After what is now considered to be the largest credit and debit card fraud in history, it seems the assailants involved in the October 2010 Nasdaq Inc hacking scandal have nowhere to hide. Following the arrest and incarceration of Albert Gonzalez in Miami, two other perpetrators have been identified this week, and have pleaded guilty to their crimes.
Dmitriy Smilianets and Vladimir Drinkman, both from Russia, have admitted that they were part of the fraud which saw a historical number of private credit and debit card details being stolen across the globe. By hacking into the data files of key American enterprises including the Nasdaq, Dow Jones and 7-Eleven Inc, the team stole the details of almost 160 million different card accounts, at a cost of more than $300 million to the companies involved.
How They Did It
It is believed that Smilianets, Drinkman and their associates leased a number of computers around the world to carry out their espionage. Between 2005 and 2012 they were able to monitor the security systems of their target organisations, discovering potential ways to access private data.
Drinkman and another Russian, Roman Kotov, were responsible for mining the security system and placing malware within their targets to gain access to the required files. Smilianets was then responsible for taking the information and marketing it to potential buyers.
Smilianets and Drinkman, along with Kotov and two other accomplices placed themselves in strategic locations within Ukraine, Netherlands, Latvia and the US, where online activity would be more difficult to trace. The team were then able to use underground internet forums to target potential buyers for their assets, and net themselves a very healthy return.
Time to Face Justice
Thankfully the activity within the Nasdaq servers specifically signalled an alert to the FBI indicating the possible existence of malware within the system.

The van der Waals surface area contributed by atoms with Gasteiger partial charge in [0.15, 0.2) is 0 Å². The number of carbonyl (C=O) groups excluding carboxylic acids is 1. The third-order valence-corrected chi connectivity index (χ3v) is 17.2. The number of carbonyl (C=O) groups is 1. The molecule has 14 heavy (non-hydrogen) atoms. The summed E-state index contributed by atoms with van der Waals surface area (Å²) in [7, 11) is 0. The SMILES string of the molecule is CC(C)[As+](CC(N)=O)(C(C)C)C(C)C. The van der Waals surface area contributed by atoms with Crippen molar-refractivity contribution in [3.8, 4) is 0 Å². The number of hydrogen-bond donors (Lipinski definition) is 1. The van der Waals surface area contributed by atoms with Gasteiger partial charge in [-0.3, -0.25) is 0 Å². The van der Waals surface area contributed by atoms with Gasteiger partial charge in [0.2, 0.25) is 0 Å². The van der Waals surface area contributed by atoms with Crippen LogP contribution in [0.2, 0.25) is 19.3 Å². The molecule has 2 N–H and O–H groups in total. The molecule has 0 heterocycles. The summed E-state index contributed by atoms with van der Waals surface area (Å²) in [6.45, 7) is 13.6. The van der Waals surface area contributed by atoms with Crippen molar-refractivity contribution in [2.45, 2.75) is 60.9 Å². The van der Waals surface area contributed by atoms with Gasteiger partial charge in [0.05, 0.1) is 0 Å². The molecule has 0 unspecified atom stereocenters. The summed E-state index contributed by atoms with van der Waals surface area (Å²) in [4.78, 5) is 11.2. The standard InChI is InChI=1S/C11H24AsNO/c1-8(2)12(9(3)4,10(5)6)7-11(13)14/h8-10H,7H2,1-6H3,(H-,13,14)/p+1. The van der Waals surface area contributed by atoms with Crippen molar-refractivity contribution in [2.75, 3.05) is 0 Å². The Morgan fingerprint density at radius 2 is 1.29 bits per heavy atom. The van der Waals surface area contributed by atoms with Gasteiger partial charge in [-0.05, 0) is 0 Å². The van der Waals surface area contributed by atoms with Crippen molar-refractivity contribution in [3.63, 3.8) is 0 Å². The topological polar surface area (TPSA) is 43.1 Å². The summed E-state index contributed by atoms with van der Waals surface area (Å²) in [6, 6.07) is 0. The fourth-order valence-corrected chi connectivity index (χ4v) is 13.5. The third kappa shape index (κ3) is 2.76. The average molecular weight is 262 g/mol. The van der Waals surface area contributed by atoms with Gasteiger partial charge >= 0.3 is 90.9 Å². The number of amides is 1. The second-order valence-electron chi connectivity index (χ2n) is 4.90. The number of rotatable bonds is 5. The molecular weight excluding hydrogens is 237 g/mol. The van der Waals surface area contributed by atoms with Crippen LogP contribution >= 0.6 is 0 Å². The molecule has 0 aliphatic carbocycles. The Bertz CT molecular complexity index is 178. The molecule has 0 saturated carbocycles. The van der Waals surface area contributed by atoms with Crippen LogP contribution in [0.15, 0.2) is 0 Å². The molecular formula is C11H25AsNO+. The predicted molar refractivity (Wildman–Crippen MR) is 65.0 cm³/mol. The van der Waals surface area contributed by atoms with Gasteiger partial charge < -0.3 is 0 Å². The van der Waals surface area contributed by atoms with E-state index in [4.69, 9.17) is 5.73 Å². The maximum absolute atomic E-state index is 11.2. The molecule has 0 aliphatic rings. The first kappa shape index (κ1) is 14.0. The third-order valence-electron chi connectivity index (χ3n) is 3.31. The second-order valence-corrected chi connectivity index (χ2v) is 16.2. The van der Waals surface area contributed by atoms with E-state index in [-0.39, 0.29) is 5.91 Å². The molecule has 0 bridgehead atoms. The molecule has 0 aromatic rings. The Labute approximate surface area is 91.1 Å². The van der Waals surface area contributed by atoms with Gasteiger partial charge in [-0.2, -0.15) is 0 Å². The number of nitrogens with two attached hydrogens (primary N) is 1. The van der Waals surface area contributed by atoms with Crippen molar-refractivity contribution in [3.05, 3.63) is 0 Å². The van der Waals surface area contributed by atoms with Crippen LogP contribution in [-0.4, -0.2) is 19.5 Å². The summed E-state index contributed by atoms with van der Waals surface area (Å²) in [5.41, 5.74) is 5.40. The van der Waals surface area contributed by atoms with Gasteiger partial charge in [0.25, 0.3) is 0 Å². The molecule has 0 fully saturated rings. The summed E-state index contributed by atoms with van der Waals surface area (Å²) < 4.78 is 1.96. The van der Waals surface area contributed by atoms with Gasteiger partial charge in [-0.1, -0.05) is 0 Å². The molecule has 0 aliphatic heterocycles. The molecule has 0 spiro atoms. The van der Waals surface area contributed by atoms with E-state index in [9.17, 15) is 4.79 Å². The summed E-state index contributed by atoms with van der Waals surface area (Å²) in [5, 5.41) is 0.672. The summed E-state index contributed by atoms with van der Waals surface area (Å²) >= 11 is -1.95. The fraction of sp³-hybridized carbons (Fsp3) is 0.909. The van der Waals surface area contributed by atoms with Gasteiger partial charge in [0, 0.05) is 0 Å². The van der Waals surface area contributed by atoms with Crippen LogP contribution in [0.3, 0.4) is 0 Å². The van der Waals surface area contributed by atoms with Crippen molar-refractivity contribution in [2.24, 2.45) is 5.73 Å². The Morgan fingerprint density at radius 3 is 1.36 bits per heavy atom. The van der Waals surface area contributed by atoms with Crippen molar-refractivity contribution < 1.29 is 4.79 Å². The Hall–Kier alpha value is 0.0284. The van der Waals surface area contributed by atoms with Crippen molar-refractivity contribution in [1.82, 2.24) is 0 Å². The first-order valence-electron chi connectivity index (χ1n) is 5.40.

After involving the NSA and other online specific government agencies, the level of maliciousness within the programming became apparent, and a full scale investigation was launched in early 2011. Following five months of intensive work, details of the hackers’ identity started to come to light and the team were able to make their move.
The first to be arrested was Albert Gonzalez, who will serve 30 years for his crimes. And while Drinkman initially pleaded not guilty to the allegations, it is thought he has now changed his plea in return for a reduced sentence.
Aleksandr Kalinin, Roman Kotov and Mikhail Rytikov remain at large, but insiders believe it is not likely to be long before they are also detained.
A Lesson to Be Learned
While greater security has now been built around the targeted organisations, there is a lesson in this adventure for us all. To keep your data safe, make sure you are certain about who you are giving your personal details to. If there is an option to enter your details rather than let the site ‘remember’ your information, then use it. And every time you go online, ensure you use a high quality VPN service to hide IP addresses and keep your data protected.
Sadly, this crime has now set a new world record for the number of details stolen in one event, which means other criminals are going to want to beat it. And only by keeping your details secure can you make sure you are not giving them a helping hand.